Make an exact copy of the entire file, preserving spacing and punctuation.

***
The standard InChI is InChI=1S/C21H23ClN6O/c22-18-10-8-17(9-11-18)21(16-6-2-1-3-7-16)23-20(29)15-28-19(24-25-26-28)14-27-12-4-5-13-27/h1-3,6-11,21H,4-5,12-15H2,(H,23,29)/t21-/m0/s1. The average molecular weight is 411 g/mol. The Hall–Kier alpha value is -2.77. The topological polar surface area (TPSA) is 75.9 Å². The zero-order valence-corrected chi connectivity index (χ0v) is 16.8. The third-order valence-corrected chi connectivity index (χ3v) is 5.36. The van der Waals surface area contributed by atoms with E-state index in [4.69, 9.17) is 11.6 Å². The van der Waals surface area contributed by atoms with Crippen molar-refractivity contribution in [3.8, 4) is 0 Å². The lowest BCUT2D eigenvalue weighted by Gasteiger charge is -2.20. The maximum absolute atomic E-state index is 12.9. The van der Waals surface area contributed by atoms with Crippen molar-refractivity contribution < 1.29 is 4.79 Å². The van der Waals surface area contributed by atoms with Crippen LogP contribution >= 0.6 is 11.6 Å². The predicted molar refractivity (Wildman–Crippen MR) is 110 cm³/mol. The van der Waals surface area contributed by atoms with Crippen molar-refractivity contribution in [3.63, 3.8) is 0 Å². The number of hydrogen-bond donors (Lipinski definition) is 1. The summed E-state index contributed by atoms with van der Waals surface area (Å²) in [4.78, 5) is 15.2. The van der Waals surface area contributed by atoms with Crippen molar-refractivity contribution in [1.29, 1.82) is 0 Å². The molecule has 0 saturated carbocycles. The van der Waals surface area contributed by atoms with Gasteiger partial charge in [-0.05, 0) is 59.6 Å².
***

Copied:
The standard InChI is InChI=1S/C21H23ClN6O/c22-18-10-8-17(9-11-18)21(16-6-2-1-3-7-16)23-20(29)15-28-19(24-25-26-28)14-27-12-4-5-13-27/h1-3,6-11,21H,4-5,12-15H2,(H,23,29)/t21-/m0/s1. The average molecular weight is 411 g/mol. The Hall–Kier alpha value is -2.77. The topological polar surface area (TPSA) is 75.9 Å². The zero-order valence-corrected chi connectivity index (χ0v) is 16.8. The third-order valence-corrected chi connectivity index (χ3v) is 5.36. The van der Waals surface area contributed by atoms with E-state index in [4.69, 9.17) is 11.6 Å². The van der Waals surface area contributed by atoms with Crippen molar-refractivity contribution in [3.8, 4) is 0 Å². The lowest BCUT2D eigenvalue weighted by Gasteiger charge is -2.20. The maximum absolute atomic E-state index is 12.9. The van der Waals surface area contributed by atoms with Crippen molar-refractivity contribution < 1.29 is 4.79 Å². The van der Waals surface area contributed by atoms with Crippen LogP contribution >= 0.6 is 11.6 Å². The predicted molar refractivity (Wildman–Crippen MR) is 110 cm³/mol. The van der Waals surface area contributed by atoms with Crippen molar-refractivity contribution in [3.63, 3.8) is 0 Å². The number of hydrogen-bond donors (Lipinski definition) is 1. The summed E-state index contributed by atoms with van der Waals surface area (Å²) in [4.78, 5) is 15.2. The van der Waals surface area contributed by atoms with Crippen molar-refractivity contribution in [1.29, 1.82) is 0 Å². The molecule has 0 saturated carbocycles. The van der Waals surface area contributed by atoms with Gasteiger partial charge in [-0.05, 0) is 59.6 Å².